Orion Clemens records that he met “Sam and Livy” on their arrival from England, November 2d, and that the president of the Mercantile Library Association sent up his card “four times,” in the hope of getting a chance to propose a lecture engagement — an incident which impressed Orion deeply in its evidence of his brother’s towering importance. Orion himself was by this time engaged in various projects. He was inventing a flying-machine, for one thing, writing a Jules Verne story, reading proof on a New York daily, and contemplating the lecture field. This great blaze of international appreciation which had come to the little boy who used to set type for him in Hannibal, and wash up the forms and cry over the dirty proof, made him gasp.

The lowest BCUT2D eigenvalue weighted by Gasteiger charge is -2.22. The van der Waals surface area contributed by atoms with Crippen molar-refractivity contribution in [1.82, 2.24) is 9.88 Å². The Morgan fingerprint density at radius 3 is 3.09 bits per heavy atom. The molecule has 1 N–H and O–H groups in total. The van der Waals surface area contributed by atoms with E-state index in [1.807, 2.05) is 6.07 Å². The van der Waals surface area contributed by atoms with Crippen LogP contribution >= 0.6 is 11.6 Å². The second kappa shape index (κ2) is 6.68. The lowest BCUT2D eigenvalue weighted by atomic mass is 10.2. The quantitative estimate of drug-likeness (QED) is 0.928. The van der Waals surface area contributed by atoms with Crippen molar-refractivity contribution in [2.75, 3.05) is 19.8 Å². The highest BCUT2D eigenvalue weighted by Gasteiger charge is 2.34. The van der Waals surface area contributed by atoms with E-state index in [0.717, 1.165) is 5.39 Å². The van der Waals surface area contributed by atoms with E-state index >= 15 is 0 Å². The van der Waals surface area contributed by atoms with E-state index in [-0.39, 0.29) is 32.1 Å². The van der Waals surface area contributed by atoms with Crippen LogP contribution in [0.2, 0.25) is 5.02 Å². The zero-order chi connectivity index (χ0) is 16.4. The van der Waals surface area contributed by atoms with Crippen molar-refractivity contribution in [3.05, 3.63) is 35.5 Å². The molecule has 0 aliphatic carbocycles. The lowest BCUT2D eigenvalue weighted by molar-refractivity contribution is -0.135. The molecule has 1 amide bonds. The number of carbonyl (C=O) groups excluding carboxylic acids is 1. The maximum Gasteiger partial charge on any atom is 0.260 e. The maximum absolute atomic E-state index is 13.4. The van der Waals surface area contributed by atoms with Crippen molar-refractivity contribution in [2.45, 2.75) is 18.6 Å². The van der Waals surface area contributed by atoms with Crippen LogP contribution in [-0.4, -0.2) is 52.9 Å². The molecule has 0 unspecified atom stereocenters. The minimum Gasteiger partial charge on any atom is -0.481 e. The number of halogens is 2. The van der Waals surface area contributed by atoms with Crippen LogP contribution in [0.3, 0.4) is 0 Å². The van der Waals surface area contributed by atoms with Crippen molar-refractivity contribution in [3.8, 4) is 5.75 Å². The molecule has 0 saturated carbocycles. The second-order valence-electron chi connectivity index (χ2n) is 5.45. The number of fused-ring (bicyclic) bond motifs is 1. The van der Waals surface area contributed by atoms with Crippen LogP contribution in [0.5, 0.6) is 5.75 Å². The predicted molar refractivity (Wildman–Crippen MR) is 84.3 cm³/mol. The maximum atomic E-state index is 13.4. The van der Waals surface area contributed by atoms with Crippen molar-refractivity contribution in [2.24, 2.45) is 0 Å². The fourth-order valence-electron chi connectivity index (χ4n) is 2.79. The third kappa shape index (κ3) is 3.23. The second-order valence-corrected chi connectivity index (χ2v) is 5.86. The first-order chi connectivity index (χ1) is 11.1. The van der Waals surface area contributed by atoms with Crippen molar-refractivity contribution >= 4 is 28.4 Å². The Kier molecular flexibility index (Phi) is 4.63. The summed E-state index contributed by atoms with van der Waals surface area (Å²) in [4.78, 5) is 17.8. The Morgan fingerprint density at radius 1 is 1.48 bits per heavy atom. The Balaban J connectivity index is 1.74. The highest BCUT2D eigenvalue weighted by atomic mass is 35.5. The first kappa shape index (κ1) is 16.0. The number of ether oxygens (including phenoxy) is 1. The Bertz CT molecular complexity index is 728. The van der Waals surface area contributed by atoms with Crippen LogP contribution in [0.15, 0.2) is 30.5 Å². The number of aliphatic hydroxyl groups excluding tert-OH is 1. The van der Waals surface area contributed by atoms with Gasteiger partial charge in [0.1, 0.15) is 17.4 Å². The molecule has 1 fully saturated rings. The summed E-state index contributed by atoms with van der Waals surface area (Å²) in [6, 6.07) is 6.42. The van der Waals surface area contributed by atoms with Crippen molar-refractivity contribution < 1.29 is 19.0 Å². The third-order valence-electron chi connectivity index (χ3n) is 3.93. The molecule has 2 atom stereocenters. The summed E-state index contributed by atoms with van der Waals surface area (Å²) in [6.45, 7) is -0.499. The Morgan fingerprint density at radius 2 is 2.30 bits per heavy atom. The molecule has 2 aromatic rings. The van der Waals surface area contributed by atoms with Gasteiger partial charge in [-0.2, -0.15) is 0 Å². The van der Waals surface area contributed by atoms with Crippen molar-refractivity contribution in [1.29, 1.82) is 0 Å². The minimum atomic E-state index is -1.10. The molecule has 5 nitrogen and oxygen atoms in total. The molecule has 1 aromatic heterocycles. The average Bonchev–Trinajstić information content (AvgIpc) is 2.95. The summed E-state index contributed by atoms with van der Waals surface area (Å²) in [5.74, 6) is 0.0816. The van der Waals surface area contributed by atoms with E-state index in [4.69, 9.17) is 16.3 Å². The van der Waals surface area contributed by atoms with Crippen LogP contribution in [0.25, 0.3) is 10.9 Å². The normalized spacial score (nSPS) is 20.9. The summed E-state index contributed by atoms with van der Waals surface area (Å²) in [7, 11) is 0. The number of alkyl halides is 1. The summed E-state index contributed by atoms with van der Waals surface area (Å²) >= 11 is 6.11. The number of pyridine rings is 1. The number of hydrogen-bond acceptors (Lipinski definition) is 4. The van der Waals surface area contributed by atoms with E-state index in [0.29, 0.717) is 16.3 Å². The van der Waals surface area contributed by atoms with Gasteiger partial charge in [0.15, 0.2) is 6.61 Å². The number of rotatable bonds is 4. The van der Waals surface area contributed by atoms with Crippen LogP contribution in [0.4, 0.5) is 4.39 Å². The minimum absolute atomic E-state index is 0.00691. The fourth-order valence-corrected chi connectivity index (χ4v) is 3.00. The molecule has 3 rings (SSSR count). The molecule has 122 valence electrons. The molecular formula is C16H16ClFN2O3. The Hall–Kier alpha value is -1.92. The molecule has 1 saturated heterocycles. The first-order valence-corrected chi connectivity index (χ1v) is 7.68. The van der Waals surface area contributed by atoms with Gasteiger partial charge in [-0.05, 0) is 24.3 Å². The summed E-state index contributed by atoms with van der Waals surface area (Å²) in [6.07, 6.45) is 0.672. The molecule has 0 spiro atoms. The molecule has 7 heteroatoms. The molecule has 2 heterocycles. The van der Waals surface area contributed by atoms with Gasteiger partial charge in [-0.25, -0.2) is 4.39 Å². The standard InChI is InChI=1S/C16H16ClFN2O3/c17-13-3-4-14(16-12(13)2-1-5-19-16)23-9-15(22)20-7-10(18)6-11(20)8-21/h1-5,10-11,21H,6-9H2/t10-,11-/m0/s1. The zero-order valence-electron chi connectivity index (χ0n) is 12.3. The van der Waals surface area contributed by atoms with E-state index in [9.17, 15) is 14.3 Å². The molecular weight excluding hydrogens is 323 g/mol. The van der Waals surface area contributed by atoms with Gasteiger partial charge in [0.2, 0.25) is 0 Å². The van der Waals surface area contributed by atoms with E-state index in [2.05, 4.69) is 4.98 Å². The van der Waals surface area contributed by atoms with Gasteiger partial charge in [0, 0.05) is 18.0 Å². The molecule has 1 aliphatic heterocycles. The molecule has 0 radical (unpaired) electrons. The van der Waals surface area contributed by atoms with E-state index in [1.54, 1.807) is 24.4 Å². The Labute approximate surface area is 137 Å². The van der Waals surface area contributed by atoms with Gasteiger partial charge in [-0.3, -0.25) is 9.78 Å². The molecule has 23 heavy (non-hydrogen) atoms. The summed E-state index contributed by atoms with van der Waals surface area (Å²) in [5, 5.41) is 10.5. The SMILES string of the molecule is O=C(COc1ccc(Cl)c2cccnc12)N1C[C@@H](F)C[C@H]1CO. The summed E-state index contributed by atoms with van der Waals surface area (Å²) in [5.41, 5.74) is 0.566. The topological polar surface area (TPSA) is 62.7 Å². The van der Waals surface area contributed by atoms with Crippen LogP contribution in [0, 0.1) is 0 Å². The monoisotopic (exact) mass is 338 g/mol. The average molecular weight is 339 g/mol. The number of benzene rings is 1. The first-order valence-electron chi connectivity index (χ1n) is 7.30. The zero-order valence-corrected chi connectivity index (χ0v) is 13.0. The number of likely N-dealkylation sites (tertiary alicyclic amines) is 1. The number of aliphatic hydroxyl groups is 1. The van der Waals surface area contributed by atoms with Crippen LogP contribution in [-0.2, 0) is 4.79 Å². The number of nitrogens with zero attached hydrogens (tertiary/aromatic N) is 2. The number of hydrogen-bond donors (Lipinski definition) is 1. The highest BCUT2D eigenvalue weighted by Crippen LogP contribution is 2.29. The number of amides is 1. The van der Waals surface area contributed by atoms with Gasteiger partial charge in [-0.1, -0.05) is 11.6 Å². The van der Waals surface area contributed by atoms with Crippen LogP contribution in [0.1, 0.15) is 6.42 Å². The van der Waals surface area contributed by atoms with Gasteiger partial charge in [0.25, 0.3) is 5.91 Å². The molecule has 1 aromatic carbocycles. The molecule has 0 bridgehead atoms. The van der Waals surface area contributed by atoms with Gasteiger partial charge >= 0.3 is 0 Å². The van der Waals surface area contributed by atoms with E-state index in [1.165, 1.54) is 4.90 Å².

They went to see Booth in Hamlet [he says], and Booth sent for Sam to come behind the scenes, and when Sam proposed to add a part to Hamlet, the part of a bystander who makes humorous modern comment on the situations in the play, Booth laughed immoderately.
Proposing a sacrilege like that to Booth! To what heights had this printer-pilot, miner-brother not attained!80
80 [This idea of introducing a new character in Hamlet was really attempted later by Mark Twain, with the connivance of Joe Goodman [of all men], sad to relate. So far as is known it is the one stain on Goodman’s literary record.]